The owner, Steve Olsen, has gone to great lengths to have a fine selection of California wines available. I had a glass of very nice Bordeaux. You can get a current list of available wines on their Web site, like this.
A small number of us, including me, stayed a wee bit longer than the others, and a nice time was had by all. We adjourned to the bar, visiting with David, the very cool bartender. The restaurant wasn't terribly busy at that late hour, and we had a great visit with him, and each other. At some point it was determined that I needed a refill of some sort. What to do? Well, Traci thought it best that I have Brandy and Benedictine. (link) Now, that was some good stuff! I took it easy, however, and didn't end up with a lampshade on my head or anything. Still, Traci and Brady decided that he'd walk back to the hotel with me, so I wouldn't get lost or be sent to prison. Thanks, Brady!
FRIDAY, MAY 21
My shortened trip hadn't allowed me the chance to get anything to eat at Hello Deli, 213 West 53rd St., until my last day. I went in at around 11 A.M. to get an Inky. (menu) (That's a sandwich, named for Tony Mendez, of course.) Anyway, the lunch crowd wasn't coming in yet, and I had a real nice visit with Rupert Jee for a few minutes, and after I polished off the sandwich. Rupert had just gotten to see Nadine Hennelly and her young son, Winston, in April. Nadine is in Canada now, so it had been quite a while since my favorite Late Show model had gotten to New York.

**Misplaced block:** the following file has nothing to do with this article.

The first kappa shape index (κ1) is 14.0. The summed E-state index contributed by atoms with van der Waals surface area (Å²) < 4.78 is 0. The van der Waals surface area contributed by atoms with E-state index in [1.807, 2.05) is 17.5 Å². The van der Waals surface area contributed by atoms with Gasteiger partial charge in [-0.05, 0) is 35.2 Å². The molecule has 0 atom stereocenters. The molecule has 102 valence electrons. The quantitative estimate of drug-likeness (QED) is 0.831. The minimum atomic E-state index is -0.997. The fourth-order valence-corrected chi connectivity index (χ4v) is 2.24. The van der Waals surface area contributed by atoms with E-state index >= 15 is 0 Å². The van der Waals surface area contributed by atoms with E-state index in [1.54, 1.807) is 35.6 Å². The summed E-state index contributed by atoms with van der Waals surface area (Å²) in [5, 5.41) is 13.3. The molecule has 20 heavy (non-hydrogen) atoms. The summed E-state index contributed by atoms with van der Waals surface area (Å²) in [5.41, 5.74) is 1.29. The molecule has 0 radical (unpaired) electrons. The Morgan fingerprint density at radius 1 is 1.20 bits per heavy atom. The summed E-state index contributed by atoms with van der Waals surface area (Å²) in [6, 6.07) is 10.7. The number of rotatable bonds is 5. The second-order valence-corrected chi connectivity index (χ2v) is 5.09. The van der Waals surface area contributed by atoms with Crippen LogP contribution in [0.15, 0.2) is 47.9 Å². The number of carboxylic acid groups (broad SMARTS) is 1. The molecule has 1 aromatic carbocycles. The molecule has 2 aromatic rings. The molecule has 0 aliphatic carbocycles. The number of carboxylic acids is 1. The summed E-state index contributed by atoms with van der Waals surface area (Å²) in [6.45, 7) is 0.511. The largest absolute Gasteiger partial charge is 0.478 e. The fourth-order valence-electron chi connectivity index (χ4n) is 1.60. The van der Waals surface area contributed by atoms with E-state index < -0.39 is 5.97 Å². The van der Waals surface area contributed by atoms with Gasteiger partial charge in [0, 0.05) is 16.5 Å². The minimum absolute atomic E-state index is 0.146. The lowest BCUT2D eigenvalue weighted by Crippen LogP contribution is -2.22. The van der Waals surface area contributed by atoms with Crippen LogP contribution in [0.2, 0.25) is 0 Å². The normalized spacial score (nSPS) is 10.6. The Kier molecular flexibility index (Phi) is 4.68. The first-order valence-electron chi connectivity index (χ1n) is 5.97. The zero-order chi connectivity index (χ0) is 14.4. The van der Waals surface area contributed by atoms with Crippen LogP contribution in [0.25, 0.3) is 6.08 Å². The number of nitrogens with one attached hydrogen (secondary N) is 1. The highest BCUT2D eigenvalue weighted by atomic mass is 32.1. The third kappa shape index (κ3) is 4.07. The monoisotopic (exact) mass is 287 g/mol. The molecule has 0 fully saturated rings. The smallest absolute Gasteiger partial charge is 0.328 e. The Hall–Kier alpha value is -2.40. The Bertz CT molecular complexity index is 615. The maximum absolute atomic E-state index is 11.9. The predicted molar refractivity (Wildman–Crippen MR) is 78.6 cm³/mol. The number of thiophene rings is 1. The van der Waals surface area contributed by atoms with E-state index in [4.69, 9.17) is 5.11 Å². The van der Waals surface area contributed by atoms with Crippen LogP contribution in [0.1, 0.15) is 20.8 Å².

Rupert has always been great to us DaveCon crazies, and I always look forward to checking in with him. Here's my picture with him in 2007.
I Like Pie.
A bunch of us went way down south to Tribeca, to Bubby's Pie Company, at 120 Hudson Street. We took the 1 Train down to the Franklin Street Station. They specialize in home-grown and home-cooked food. I got banana cream pie, if I recall. That was unfortunately our last scheduled DaveCon activity. I had to get back to the hotel for a 4:20 P.M. Super Shuttle pick-up.
Back to Kansas
I booked a 7:54 P.M. flight to Kansas City, so I'd not worry about waking up too late, be able to go for pie, etc. Last year I got delayed 3½ hours leaving LaGuardia because of severe weather in Kansas City. This year I got delayed because of heavy flight activity on a Friday night. We left the gate on time, but we were #32 in line to depart LaGuardia. We spent about 45 minutes on the taxiway before the takeoff roll. The place was hopping. When I got home, I looked it up. Between 7 and 9 P.M. at LaGuardia that night, there were 81 departures and 79 arrivals, for 160 flights in two hours... 1 1/3 flights per minute. It was an airplane parade!
My work took full attention all through the summer, and the next thing I know, I'm finishing this trip report after Labor Day. It was a great trip. Thanks so much to Traci and Renee for including me. Again, thanks to all our wonderful friends at Worldwide Pants, Inc. for thousands of episodes of our favorite show, and their kindness to us.
DAVECON IN REVIEW